The shear behaviour of concrete beams strengthened with CFRP
Al-Juboori, WS 2011, The shear behaviour of concrete beams strengthened with CFRP , PhD thesis, Salford : University of Salford.
Restricted to Repository staff only until 28 February 2016.
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A recent innovation for the shear strengthening of reinforced concrete (RC) beams is to externally bond Carbon Fibre Reinforced Polymer (CFRP) composite plates or strips. This technique has become popular because of the many advantages of CFRP composites such as: high strength-to-weight ratio, good corrosion resistance, and versatility in coping with different sectional shapes and corners. This study focuses on shear strengthening of structural members using CFRP. The understanding of concrete structures designed for strengthening in shear is still an area where uniform design rules do not exist or are treated very briefly. The research programme to study the shear contribution of externally bonded CFRP sheets/strips of RC beams includes laboratory tests of more than twenty-nine beam samples (of an original conceptual model incorporating a shear plane) with beams of different materials: nine aluminium beams, twenty concrete beams, and some timber beams for initial studies. There are twenty-six pure tensile laboratory tests to study bond behaviour between the parent material and CFRP. In addition, there are six pure shear specimens and tests to determine other material properties. The numerical analyses employ the finite element method and many numerical models are developed for simulation of the contribution of the CFRP for shear strengthening and bond strength. On completion of the experimental programme and FE analyses, the resulting information is used to formulate a new proposal for shear strengthening of concrete beams using CFRP. The bond strengths predicted using existing methods and new proposals from this study are compared with experimental data of this study and previous studies, demonstrating that the new proposals are valid and offer improvement over existing methods.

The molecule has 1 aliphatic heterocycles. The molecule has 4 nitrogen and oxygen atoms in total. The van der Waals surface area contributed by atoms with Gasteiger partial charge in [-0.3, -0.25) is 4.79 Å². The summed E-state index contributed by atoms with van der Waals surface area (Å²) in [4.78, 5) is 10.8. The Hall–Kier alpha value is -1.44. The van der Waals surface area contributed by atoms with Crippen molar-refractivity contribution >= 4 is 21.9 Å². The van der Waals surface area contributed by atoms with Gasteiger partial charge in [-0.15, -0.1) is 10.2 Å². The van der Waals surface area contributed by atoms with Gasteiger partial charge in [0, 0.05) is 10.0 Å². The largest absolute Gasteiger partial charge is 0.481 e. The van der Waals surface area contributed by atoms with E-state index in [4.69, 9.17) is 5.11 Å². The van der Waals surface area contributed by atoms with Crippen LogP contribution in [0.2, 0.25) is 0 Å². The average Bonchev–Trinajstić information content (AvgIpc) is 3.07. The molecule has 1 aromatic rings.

|Item Type:||Thesis (PhD)|
|Contributors:||Melbourne, C (Supervisor)|
|Schools:||Colleges and Schools > College of Science & Technology > School of Computing, Science and Engineering|
|Depositing User:||Institutional Repository|
|Date Deposited:||03 Oct 2012 13:34|
|Last Modified:||03 Jan 2015 23:21|
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